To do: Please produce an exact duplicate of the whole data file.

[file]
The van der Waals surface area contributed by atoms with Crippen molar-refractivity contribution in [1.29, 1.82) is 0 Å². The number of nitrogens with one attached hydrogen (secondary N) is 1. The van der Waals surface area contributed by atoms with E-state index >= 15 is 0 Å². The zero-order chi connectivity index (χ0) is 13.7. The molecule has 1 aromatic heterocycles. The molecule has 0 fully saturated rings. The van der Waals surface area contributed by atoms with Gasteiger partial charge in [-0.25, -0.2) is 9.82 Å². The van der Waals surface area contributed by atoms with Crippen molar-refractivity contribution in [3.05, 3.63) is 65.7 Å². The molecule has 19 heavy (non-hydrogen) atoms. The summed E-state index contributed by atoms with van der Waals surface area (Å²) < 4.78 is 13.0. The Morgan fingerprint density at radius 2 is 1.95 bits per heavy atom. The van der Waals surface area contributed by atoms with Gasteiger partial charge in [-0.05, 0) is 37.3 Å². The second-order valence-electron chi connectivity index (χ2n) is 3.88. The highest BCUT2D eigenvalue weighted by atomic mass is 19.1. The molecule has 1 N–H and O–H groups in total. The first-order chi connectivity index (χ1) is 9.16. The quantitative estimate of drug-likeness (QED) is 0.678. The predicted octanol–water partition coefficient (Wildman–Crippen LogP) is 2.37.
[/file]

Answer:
The van der Waals surface area contributed by atoms with Crippen molar-refractivity contribution in [1.29, 1.82) is 0 Å². The number of nitrogens with one attached hydrogen (secondary N) is 1. The van der Waals surface area contributed by atoms with E-state index >= 15 is 0 Å². The zero-order chi connectivity index (χ0) is 13.7. The molecule has 1 aromatic heterocycles. The molecule has 0 fully saturated rings. The van der Waals surface area contributed by atoms with Gasteiger partial charge in [-0.25, -0.2) is 9.82 Å². The van der Waals surface area contributed by atoms with Crippen molar-refractivity contribution in [3.05, 3.63) is 65.7 Å². The molecule has 19 heavy (non-hydrogen) atoms. The summed E-state index contributed by atoms with van der Waals surface area (Å²) < 4.78 is 13.0. The Morgan fingerprint density at radius 2 is 1.95 bits per heavy atom. The van der Waals surface area contributed by atoms with Gasteiger partial charge in [-0.05, 0) is 37.3 Å². The second-order valence-electron chi connectivity index (χ2n) is 3.88. The highest BCUT2D eigenvalue weighted by atomic mass is 19.1. The molecule has 1 N–H and O–H groups in total. The first-order chi connectivity index (χ1) is 9.16. The quantitative estimate of drug-likeness (QED) is 0.678. The predicted octanol–water partition coefficient (Wildman–Crippen LogP) is 2.37.